Although streetwear is not a relatively new term, it only gained momentum in the modern sartorial world over the last few years with the release of premium brands and street-savvy celebrities catapulting the elevated casual style into a global phenomenon. Homegrown Turkish label Les Benjamins launched on the cusp of this urban fashion revolution in 2011, helping to bring the Arab world into the then-niche folds of Western luxury sportswear with menswear collections touting Middle Eastern influences. After a whirlwind few years of impressive collaborations, Fashion Week runways, and a womenswear debut in Spring 2018, the Istanbul-based brand has set its sights on a new frontier: Women’s shoes and bags. Although this foray into accessories has been in the works for over a year, the inaugural collection was unveiled at a Sole DXB pop-up over the weekend and Vogue.me sat down with the line’s visionary and womenswear designer Lamia Al Otaishan Aydin for an exclusive first look.
Featuring three styles of bags and four variations of shoes in trendy hues that Al Otaishan Aydin describes as more “modern” than streetwear, the long-anticipated collection first began with a dash of envy.
“Men always they have the coolest shoes,” exclaimed Al Otaishan Aydin. “Always. The best sneakers, the best shoes. So whenever we have a shoot, I’m like ‘what should we style it with, what should we do it with?’”
Cue the year-long design process where the Les Benjamins team developed and sampled a pair of “Texas boots” incorporating elements from nature, but did not officially release it. More important than just producing a single collection, Les Benjamins wanted to craft a strong foundation to build future collections upon. “We were not ready yet,” explained Al Otaishan Aydin. “We wanted to have a broader collection, so that was the first shoe that we had and then everything else was inspired from it. For us, it’s very important to have a certain DNA that we’re not going to change it the next season—or we’re not going to be bored of it. We want to carry over from season to season.”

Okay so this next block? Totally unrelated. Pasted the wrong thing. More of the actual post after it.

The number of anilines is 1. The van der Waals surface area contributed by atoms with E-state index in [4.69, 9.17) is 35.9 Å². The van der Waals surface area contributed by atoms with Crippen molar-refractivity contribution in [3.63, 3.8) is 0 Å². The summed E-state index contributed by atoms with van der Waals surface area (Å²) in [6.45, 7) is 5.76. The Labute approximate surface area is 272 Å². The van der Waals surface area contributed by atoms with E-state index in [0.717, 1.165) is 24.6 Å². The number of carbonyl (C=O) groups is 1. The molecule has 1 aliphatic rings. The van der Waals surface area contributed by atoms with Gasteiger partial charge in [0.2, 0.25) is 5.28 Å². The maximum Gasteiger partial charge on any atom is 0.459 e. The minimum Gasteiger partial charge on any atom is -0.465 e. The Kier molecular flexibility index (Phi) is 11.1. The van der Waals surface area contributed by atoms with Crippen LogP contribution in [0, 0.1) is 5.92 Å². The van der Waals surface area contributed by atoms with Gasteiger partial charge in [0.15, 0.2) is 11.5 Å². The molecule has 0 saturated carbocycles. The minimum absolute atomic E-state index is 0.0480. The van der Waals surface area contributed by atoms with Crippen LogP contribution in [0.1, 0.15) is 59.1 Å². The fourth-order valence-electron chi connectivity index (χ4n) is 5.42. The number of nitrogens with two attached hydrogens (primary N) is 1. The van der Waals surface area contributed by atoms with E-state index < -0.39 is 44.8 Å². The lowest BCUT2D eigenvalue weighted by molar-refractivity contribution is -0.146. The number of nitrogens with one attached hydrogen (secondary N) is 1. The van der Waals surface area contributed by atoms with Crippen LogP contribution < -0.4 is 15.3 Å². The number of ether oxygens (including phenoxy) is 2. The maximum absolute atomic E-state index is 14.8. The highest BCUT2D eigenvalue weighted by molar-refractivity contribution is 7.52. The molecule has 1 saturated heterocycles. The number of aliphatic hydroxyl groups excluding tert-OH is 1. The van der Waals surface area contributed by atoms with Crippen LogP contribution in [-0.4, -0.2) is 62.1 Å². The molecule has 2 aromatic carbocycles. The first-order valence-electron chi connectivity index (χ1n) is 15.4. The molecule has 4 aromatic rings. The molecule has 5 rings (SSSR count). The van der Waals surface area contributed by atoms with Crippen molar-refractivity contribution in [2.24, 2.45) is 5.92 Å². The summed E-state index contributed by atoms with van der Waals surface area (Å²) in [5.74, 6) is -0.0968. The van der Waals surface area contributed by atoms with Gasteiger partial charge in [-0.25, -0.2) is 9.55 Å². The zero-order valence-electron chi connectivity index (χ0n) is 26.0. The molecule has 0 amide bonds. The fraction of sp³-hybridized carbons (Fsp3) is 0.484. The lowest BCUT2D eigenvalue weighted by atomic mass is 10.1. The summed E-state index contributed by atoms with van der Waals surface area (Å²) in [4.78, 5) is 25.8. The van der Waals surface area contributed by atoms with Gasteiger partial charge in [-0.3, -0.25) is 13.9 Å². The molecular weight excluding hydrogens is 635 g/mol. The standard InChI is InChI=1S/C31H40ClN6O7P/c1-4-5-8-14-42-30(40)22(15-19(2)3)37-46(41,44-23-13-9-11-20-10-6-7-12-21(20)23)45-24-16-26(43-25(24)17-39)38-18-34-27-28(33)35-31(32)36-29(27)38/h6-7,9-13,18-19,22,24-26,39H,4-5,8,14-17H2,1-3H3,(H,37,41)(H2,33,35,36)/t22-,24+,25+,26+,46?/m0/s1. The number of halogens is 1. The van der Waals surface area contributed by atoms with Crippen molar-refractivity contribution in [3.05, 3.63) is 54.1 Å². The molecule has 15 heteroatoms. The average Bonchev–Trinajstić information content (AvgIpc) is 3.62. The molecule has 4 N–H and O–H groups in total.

Within the collection, the bags boast a similar square-round shape in different sizes except for one rectangular silhouette, to appease the one who needs maximum capacity as well as the one who only carries the bare essentials. The shoes easily translate from day to night with sandals, pumps, and flats in tones of black, white, and hot pink offering a comfortable yet chic solution to those who go straight from the office to an event or even have to “walk a long way” to their destination. Since it’s difficult for Al Otaishan Aydin to choose her favorite “baby” from the line, she found a resourceful alternative. “When we design things, I ask the samples to be in my size so I can try them all and at the same time, I can have them all,” Al Otaishan Aydin said laughing.
As a Sole DXB regular for three years now—first in partnership with Bloomingdale’s and on their own the last two appearances—Les Benjamins found it the ideal venue for the range’s launchpad. “We see how people here in Dubai love the brand and respond to it very well so it was a special thing for us to drop it first at Dubai,” said Al Otaishan Aydin.
Since Les Benjamins already has a large fanbase for its menswear, the focus of the label is to further build its womenswear to achieve the same level of notoriety—if not more. “Until now, people sometimes don’t know that we have a women’s line and we’ve been doing it for three seasons now,” said Al Otaishan Aydin. “It’s really important to have a voice for women and a voice for men.”